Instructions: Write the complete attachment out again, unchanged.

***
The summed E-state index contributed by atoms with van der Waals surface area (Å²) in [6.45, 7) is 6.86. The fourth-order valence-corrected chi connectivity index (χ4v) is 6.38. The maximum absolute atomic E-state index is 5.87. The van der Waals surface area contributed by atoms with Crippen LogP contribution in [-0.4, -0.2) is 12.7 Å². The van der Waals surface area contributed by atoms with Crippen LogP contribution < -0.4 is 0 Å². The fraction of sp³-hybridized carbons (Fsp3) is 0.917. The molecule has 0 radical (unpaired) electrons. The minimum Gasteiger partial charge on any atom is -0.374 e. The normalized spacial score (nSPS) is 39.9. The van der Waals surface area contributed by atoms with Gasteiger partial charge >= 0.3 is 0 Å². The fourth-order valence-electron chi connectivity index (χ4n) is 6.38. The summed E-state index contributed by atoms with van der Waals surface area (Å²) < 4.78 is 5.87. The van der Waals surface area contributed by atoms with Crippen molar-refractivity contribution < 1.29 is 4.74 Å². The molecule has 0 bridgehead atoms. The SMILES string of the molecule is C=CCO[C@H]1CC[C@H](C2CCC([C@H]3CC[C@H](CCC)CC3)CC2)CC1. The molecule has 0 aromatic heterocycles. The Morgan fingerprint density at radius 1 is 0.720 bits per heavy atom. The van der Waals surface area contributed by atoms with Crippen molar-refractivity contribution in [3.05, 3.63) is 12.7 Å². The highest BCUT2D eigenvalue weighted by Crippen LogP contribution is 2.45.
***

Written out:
The summed E-state index contributed by atoms with van der Waals surface area (Å²) in [6.45, 7) is 6.86. The fourth-order valence-corrected chi connectivity index (χ4v) is 6.38. The maximum absolute atomic E-state index is 5.87. The van der Waals surface area contributed by atoms with Crippen LogP contribution in [-0.4, -0.2) is 12.7 Å². The van der Waals surface area contributed by atoms with Crippen LogP contribution < -0.4 is 0 Å². The fraction of sp³-hybridized carbons (Fsp3) is 0.917. The molecule has 0 radical (unpaired) electrons. The minimum Gasteiger partial charge on any atom is -0.374 e. The normalized spacial score (nSPS) is 39.9. The van der Waals surface area contributed by atoms with Gasteiger partial charge >= 0.3 is 0 Å². The fourth-order valence-electron chi connectivity index (χ4n) is 6.38. The summed E-state index contributed by atoms with van der Waals surface area (Å²) < 4.78 is 5.87. The van der Waals surface area contributed by atoms with Crippen molar-refractivity contribution < 1.29 is 4.74 Å². The molecule has 0 bridgehead atoms. The SMILES string of the molecule is C=CCO[C@H]1CC[C@H](C2CCC([C@H]3CC[C@H](CCC)CC3)CC2)CC1. The molecule has 0 aromatic heterocycles. The Morgan fingerprint density at radius 1 is 0.720 bits per heavy atom. The van der Waals surface area contributed by atoms with Crippen molar-refractivity contribution in [3.05, 3.63) is 12.7 Å². The highest BCUT2D eigenvalue weighted by Crippen LogP contribution is 2.45.